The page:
It had to happen. After years of just normal, run-of-the-mill email spam for everything from designer watches to male enhancement, from pleas from Third World dictators to help them get their money out of the country by borrowing my bank account, to various pornographic promises that could keep me occupied 24 hours a day (and give me the stamina to do so), my email inbox has suddenly been flooded with messages whose subjects read, variously: Mail System Failure, Mail Delivery Subsystem, MAILER-DAEMON, Barracuda Firewall, etc. All you non-Luddites out there will know that messages with these subjects usually mean that you’ve sent an email and it bounced back: either you got the address wrong, or the Web was constipated, or the queue was just too damn long and it timed out and will try again.
However, when more than 100 of these appear within an hour, and sometimes 500 - 750 or more a day, well . . . I may be a bit impatient if I don’t get a response to an important email, but I’ve never been one to hector, or for mailing lists. Something was wrong. Very wrong.
At first I deleted them. Then I opened one cautiously, aware that it might run a script that would get me in more trouble. What I found inside, hidden in the gobbledy-gook of headers and server addresses, was an add for Gucci knockoffs. Oh well . . .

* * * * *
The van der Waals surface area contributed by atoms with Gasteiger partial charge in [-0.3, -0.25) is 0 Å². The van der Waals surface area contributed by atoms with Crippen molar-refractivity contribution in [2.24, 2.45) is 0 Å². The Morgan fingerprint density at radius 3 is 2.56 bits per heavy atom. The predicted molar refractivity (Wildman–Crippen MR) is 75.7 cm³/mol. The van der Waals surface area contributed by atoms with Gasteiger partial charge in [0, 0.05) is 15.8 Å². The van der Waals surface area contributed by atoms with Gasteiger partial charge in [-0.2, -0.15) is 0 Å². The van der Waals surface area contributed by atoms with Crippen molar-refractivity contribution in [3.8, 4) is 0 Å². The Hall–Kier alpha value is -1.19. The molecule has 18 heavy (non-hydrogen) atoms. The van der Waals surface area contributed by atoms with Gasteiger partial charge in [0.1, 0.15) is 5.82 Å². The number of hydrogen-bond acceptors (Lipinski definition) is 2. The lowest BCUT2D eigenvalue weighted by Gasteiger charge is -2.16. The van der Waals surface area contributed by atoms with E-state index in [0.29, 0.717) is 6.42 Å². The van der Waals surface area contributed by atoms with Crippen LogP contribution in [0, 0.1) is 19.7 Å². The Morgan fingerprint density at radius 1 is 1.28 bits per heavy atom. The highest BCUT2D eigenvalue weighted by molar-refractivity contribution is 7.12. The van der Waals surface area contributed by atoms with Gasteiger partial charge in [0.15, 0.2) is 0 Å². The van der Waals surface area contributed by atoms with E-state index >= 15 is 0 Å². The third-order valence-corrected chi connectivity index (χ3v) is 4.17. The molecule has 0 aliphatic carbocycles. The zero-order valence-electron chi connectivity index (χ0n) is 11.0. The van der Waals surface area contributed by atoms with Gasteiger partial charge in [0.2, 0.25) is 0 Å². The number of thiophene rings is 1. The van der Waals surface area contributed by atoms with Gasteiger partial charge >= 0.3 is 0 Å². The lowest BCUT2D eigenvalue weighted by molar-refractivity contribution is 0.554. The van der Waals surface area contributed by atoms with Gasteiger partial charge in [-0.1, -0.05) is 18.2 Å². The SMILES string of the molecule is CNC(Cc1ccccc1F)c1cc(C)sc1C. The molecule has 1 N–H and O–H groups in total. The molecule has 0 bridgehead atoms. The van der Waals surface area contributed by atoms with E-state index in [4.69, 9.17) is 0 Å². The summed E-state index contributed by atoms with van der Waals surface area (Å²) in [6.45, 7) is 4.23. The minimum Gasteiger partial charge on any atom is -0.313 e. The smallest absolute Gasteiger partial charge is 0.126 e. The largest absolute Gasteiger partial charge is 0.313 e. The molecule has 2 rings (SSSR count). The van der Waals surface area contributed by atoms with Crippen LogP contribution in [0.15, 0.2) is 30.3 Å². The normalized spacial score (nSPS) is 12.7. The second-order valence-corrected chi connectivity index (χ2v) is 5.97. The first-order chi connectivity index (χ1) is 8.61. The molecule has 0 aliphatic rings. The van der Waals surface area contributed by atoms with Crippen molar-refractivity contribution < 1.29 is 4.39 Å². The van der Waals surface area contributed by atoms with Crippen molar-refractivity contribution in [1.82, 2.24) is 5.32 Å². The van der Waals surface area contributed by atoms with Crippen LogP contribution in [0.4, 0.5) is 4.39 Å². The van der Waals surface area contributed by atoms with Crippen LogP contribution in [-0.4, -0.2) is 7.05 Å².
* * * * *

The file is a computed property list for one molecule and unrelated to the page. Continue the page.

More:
I decided to create some filters in my email program – Eudora; I know, I should be using Gmail, but I’ve been using Eudora for so long and have everything organized so well ...anyway, they didn’t work. Don’t know why. They used to.
Next I logged into my email account on the Web. It’s Earthlink. They have all sorts of spam-blocking software and mine had always been set on medium because, frankly, I didn’t want to upload my whole email address book to their site and set the blocking to high and get only emails from people in my address book. Sometimes I like to hear from someone new. That would mean checking the spam mailbox ANYWAY, to cull out the messages I wanted.
I called Earthlink support. First I had to wade through endless menus that constantly tried to redirect me to use an automated system, or to go online and start a "chat" with a chat agent. My wife tried the chat once and got so frustrated she kept typing, "Are you even a human being? Are you alive? You are a robot," into the little chat box. She may have salted in a few ripe observations about their parentage, as well, just to, you know, see ....
The response to her frustration was akin to "Does not compute."
Anyway, I finally got somebody half a world away. Explained the problem. “Perhaps you should set your spam-blocker to high and upload your address book,” he said, with an indeterminate accent. I sort of like it when I get someone from India or South America. They try hard. If only the line echo wasn't so distracting. (At least I didn't hear: "Perhaps you should reinstall your operating system." The last time I heard that on a customer support call to Dell, I simply said, "No way." Amazing how this can lead to a more elegant solution.)
However, a few thousand spams later, I took their advice and set the spam blocker on high, and uploaded my address book after spending an hour editing a messy conversion to the comma-separated-values (.csv) file format.